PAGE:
An example of a natural experiment occurred in Helena, Montana during the six-month period from June 2002 to December 2002 when a smoking ban was in effect in all public spaces in Helena including bars and restaurants. Helena is geographically isolated and served by only one hospital. It was observed that the rate of heart attacks dropped by 60% while the smoking ban was in effect. Opponents of the law prevailed in getting the enforcement of the law suspended after six months, after which the rate of heart attacks went back up.[9] Note, however, that while this may have been a good example of a natural experiment (called a case-crossover experiment, where the exposure is removed for a time period and then returned), it is also a good example of how confounding variables can result in faulty conclusions being made. For instance, many smoking ban-heart attack studies fail to indicate that heart attack rates were already on the decline before the smoking ban was in place, or fail to take into account seasonal fluxes in heart attacks (highest in the winter months and lowest in the summer). For the Helena study in particular, the claim that 40% of pre-ban heart attacks were caused by passive smoking is not believable, considering that only 10-15% of coronary heart disease cases are thought to be caused by active smoking.[10]

Nuclear weapons testing

Nuclear weapons testing released large quantities of radioactive isotopes into the atmosphere, some of which could be incorporated into biological tissues. The release stopped after the Partial Nuclear Test Ban Treaty in 1963, which prohibited atmospheric nuclear tests. This resembled a large-scale pulse-chase experiment, but could not have been performed as a regular experiment in humans due to scientific ethics. Several types of observations were made possible (in people born before 1963), such as determination of the rate of replacement for cells in different human tissues.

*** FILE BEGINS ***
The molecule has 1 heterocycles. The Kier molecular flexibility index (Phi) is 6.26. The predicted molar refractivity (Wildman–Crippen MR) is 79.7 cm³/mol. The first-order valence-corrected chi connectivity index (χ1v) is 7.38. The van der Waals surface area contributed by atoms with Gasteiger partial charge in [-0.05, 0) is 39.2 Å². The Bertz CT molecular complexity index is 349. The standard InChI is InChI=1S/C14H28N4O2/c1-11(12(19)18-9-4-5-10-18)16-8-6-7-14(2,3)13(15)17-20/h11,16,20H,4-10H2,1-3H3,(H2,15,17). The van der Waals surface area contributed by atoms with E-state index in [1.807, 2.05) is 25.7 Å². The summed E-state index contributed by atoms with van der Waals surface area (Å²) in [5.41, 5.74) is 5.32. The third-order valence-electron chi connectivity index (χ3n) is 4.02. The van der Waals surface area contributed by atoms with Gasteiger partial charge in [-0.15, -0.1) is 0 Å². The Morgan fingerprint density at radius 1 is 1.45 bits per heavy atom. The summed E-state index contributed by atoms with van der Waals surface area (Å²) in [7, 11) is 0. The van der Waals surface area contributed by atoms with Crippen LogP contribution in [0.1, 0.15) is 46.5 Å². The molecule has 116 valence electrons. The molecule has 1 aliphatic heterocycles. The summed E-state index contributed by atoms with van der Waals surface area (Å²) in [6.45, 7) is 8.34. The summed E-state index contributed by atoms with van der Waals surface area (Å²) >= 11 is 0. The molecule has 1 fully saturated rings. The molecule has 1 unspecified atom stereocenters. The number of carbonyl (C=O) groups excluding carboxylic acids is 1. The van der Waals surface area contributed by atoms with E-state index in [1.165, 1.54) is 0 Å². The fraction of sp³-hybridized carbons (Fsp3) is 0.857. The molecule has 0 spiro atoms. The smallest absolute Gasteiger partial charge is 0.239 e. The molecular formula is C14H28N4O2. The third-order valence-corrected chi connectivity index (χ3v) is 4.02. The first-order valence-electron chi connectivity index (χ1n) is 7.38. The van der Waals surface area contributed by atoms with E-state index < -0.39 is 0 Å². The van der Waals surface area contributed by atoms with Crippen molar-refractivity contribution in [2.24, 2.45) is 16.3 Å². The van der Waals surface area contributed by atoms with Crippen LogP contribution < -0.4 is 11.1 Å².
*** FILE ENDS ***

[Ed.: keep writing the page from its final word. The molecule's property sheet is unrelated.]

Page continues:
Vietnam War draft

An important question in economics is what determines earnings. Angrist (1990) was interested to know the effects of military service on lifetime earnings. The study leveraged the approximate random assignment of the Vietnam War draft lottery as an instrumental variable for whether a given individual served in the military. Because many factors might predict whether someone serves in the military, the draft lottery provides a natural experiment whereby those drafted into the military can be compared against those not drafted because the two groups should not differ substantially prior to military service. Angrist finds that the earnings of veterans are significantly lower (approximately 15 percent less) than those of non-veterans.[11]

See also


  • Cambridge University Press.

This article was sourced from Creative Commons Attribution-ShareAlike License; additional terms may apply. World Heritage Encyclopedia content is assembled from numerous content providers, Open Access Publishing, and in compliance with The Fair Access to Science and Technology Research Act (FASTR), Wikimedia Foundation, Inc., Public Library of Science, The Encyclopedia of Life, Open Book Publishers (OBP), PubMed, U.S. National Library of Medicine, National Center for Biotechnology Information, U.S. National Library of Medicine, National Institutes of Health (NIH), U.S. Department of Health & Human Services, and, which sources content from all federal, state, local, tribal, and territorial government publication portals (.gov, .mil, .edu). Funding for and content contributors is made possible from the U.S. Congress, E-Government Act of 2002.
Crowd sourced content that is contributed to World Heritage Encyclopedia is peer reviewed and edited by our editorial staff to ensure quality scholarly research articles.
By using this site, you agree to the Terms of Use and Privacy Policy. World Heritage Encyclopedia™ is a registered trademark of the World Public Library Association, a non-profit organization.